Gehrig Paycheck Cashes In for $22,600 at Philip Weiss Auctions

A paycheck from 1930 issued to New York Yankees legend Lou Gehrig, endorsed on the back by him (“Henry Louis Gehrig”) and signed on the front by team officials Jacob Ruppert and George Barrow, sold for $22,600 at an auction packed with nearly 700 lots of sports memorabilia, comics, comic art and animation held Sept. 30 by Philip Weiss Auctions.

Gehrig paycheckThe check was for $2,198.38, representing two weeks’ pay for The Iron Horse. That was a huge sum at the time, but today might equal just one at-bat’s worth for some of the game’s higher-salaried players. The paycheck came with a JSA certificate, attesting to its authenticity.

Babe Ruth, Gehrig’s teammate, also made an appearance at the auction. A 1929 Ruth baseball card – Kashin R-316 – signed by the Bambino with a strong fountain pen autograph, was a hit for $14,375. By the time the final gavel fell after more than eight hours of selling, the auction had tallied about $400,000. The Gehrig signed check was the top lot.

Ruth card“As always, the cream rose to the top in this auction, with most items selling strong for the most part,” said Philip Weiss of Philip Weiss Auctions. “We had lively bidding both in the room, with around 75 people, and online, with approximately 800 registered Internet bidders. It was a great sale.”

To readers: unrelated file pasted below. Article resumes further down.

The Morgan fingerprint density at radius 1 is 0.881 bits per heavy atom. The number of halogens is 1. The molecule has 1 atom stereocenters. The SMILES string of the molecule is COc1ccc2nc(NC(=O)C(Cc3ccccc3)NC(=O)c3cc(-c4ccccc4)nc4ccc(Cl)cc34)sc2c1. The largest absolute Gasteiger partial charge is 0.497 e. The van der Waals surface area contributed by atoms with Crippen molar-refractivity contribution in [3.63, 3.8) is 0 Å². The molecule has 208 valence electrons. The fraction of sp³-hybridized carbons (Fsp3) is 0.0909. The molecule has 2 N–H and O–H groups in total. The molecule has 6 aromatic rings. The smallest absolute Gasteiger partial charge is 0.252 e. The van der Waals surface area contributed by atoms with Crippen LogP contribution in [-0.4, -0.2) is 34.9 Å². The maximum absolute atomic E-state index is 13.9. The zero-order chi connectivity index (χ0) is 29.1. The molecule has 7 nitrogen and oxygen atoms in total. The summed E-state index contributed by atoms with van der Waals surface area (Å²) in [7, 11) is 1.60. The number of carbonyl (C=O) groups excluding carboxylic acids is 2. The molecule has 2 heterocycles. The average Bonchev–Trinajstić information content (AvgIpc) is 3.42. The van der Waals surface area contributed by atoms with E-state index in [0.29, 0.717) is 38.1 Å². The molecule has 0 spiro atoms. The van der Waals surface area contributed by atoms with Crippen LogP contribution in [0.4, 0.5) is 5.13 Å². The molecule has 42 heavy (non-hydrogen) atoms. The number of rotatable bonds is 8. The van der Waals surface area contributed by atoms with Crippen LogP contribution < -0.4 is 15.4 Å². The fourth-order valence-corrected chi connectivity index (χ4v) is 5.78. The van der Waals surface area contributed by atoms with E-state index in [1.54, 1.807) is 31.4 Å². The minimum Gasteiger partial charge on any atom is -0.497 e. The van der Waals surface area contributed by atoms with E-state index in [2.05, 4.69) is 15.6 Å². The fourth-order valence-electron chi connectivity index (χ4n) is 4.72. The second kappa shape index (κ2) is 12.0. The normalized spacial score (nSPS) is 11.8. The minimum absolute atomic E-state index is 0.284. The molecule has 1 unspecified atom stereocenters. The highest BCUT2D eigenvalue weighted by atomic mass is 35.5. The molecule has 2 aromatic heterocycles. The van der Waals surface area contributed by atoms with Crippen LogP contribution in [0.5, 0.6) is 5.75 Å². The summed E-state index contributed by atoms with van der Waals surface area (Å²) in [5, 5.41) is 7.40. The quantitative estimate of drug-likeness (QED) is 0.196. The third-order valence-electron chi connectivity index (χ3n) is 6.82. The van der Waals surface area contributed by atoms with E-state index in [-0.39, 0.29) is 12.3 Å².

Following are additional sports highlights from the auction. All prices quoted include a 13 percent buyer’s premium.

Staying with baseball, a rare 1914 card for Ben Eagan (catcher for Baltimore in the International League) scored $5,750, while a 19th century tobacco card scrapbook album with a complete and rare 10-card N28 Allen & Ginter set affixed to the pages brought $10,175. The 325-card trove included a second series Morrell, 15 Old Judge cards, Boxers, Sportsmen and non-sports cards.

A rare and original poster from the 1954 Grand Prix Bern auto race in Switzerland, signed by the winning driver Juan Manuel Fangio and designed by artist Carlo Demand, roared off for $4,675. The 36-by-50-inch poster appeared to be linen backed and came with a rare original program from the race, the last motor race ever held in Switzerland, after crash debris killed 83 spectators.

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